This is a carefully-made sencha with a clean, fresh flavor that is ever-so-pleasantly ‘vegetal’ without any sharpness. This tea is a beautiful, even, dark green color. Very large, uniformly-full leaves show off the hand-picking and expert handling during manufacture.

The tea liquor is pale yellow tinged green, which shows a high amino acid content. The fragrance is fresh and lively – and brings the mind back to a sparkling early spring morning.

While Yabukita varietal often shows moderate body, this hand-picked leaf has a full body that is deep and smooth. The maturity of the flavor of this batch is outstanding, and we are more than pleased with Iwasaki Jr’s efforts at tea-making again this year. He has crafted a gem!

Those who enjoy Japanese sencha understand that Sencha is traditionally a blended tea and that the core elements of terroir including tea garden location and tea bush cultivar conspire with the factors of steaming and rolling and firing during manufacture to create the the many varied tastes of each particular sencha. However these elements are brought together in most sencha manufacture by the split-second choices made by the tea blender/buyers while tasting samples of ‘aracha’ at the tea market because it is normally all about the blending of several different lots of leaf.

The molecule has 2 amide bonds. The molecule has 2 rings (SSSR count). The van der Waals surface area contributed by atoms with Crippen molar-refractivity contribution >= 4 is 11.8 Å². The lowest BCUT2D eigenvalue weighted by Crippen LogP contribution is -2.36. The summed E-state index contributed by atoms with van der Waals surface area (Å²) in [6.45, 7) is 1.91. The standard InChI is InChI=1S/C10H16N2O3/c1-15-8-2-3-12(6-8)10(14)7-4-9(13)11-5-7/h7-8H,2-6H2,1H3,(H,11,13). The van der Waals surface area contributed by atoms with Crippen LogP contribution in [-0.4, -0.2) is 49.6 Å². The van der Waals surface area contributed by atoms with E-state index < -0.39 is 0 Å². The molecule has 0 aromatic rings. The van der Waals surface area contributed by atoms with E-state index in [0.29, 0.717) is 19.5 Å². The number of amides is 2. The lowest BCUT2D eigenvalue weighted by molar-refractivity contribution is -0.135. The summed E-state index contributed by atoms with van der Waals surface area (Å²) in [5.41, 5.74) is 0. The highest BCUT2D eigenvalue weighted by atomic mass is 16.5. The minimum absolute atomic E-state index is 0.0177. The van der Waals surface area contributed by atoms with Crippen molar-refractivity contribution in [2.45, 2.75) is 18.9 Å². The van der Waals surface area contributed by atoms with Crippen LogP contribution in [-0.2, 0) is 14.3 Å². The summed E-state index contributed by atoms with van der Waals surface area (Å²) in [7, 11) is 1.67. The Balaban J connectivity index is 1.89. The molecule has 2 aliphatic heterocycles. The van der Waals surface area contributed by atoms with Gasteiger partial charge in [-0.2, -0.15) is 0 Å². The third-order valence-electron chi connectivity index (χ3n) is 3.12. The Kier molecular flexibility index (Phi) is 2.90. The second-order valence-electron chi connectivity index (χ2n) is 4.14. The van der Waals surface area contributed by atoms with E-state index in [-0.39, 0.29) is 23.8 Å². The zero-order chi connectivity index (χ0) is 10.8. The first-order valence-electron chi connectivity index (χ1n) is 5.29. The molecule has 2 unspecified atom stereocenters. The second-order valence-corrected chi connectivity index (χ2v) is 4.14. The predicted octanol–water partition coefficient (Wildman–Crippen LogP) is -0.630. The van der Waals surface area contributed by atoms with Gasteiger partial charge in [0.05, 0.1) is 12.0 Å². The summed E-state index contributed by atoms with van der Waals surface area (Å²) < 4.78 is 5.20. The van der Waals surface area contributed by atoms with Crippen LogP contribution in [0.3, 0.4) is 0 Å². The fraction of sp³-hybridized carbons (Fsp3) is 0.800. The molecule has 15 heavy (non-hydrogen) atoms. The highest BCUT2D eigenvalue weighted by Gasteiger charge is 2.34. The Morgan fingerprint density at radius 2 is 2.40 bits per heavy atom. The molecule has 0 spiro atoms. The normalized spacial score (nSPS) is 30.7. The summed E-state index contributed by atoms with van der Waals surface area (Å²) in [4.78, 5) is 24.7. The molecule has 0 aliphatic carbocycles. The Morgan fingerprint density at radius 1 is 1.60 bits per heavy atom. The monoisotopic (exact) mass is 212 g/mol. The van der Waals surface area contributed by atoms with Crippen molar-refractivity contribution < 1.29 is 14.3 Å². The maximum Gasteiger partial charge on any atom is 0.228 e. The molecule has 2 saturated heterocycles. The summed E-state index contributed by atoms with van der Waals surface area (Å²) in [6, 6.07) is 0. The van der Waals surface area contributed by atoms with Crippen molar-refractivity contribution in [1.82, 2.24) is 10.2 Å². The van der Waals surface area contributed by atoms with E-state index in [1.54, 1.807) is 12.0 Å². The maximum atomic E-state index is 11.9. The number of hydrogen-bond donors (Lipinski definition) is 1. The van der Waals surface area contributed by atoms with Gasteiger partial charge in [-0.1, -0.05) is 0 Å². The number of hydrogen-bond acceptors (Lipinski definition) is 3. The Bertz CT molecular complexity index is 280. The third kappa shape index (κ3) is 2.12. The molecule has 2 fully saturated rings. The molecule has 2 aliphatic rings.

When a tea maker decides to craft his tea from a varietal leaf, everything changes. Local tea bush cultivars can be ‘heirloom’ varieties while others are new cultivars that have been developed by one of the Japanese government’s tea research institutes or by educated and experienced tea farmers such as Mr. Iwasaki and his son. This hand-picked leaf is from a pluck of 100% Yabukita cultivar, so is much more challenging to manufacture. Instead of being able to adjust for the elements that it has or does not show by blending various different batches of leaf, the goal is to have the leaf be as perfect as possible off the bush and then during the steaming, preparation and manufacture the goal is to bring out a balanced and unique overall flavor profile. This tea does that incredibly well.